December 16, 2008 / 10:57 PM / 11 years ago

"American Idol" is most time-shifted show: Nielsen

LOS ANGELES (Reuters) - “American Idol”, already America’s most watched television series, was also the most time-shifted prime-time TV program in the United States in 2008, ratings tracker The Nielsen Company said on Tuesday.

Simon Cowell (L) and Randy Jackson, two of the judges on the American Idol television show arrive for the shows season finale in Los Angeles, California in this file photo from May 21, 2008. REUTERS/Fred Prouser

An extra four million viewers watched the Fox network’s “American Idol” in the seven days following the initial episodes, which aired two nights each week. The numbers belie the notion that live competition and topical programs are what advertisers call “digital video recorder (DVR) proof”.

The TV industry is grappling with major upheavals brought by new digital technology which has seen increasing numbers of Americans taping programs to watch later, thereby skipping through expensive commercials.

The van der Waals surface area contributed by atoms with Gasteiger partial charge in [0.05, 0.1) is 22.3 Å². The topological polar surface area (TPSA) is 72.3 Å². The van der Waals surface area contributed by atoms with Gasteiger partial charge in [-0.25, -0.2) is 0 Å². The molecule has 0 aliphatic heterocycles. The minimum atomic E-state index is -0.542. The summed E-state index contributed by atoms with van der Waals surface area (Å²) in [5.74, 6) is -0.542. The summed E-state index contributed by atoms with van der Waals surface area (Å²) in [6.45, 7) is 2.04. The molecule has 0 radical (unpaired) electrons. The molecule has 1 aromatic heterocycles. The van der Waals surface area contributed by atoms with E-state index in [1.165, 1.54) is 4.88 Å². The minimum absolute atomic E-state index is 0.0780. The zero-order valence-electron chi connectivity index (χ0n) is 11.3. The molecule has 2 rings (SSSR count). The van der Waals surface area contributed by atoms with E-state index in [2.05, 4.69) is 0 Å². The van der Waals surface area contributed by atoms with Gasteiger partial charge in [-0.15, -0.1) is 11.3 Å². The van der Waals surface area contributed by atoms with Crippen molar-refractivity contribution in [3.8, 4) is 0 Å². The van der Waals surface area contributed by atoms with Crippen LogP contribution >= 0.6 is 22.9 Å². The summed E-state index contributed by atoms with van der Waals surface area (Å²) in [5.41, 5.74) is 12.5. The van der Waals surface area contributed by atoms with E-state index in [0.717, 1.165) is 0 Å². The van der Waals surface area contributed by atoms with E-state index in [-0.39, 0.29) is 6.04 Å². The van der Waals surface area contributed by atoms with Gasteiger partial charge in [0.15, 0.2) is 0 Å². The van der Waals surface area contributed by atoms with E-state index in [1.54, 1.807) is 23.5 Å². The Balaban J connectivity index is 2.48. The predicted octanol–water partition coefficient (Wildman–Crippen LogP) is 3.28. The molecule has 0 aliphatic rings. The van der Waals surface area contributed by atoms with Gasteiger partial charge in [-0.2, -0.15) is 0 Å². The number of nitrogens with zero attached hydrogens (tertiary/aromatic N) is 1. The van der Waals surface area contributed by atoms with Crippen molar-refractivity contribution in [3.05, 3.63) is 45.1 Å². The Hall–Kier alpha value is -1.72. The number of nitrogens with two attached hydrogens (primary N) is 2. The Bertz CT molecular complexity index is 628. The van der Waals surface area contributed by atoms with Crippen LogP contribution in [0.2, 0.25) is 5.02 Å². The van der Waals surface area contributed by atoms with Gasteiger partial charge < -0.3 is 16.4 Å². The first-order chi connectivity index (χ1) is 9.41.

Topical programs including reality shows with a competitive element had been thought by networks and advertisers to be relatively immune to the time-shifting trend.

In fact, NBC said last week that chat-show host Jay Leno’s move to primetime next year would be “somewhat DVR-proof” because the program revolves around news and jokes of the day.

“American Idol”, which returns for its 8th season in January, got an average live audience of 28 million in 2008.

Next on Nielsen’s list of prime-time programs that saw the biggest increase in audience numbers in time-shifted playback during the year were NBC’s “Heroes” and ABC’s “Lost.”

But the winners in percentage terms were lesser-known “Battlestar Galactica” (with a 53 percent ratings increase), followed by cable channel USA’s spy drama “Burn Notice” (37 percent increase), “Heroes,” and “90210” on the CW channel, which both saw a 35 percent increase in audience ratings when DVR viewing was calculated.

Nielsen said about 27 percent of U.S. homes from which it samples viewing habits now have DVRs.

Fox is owned by News Corp, NBC by a division of General Electric Co. and ABC by The Walt Disney Co..

Reporting by Jill Serjeant

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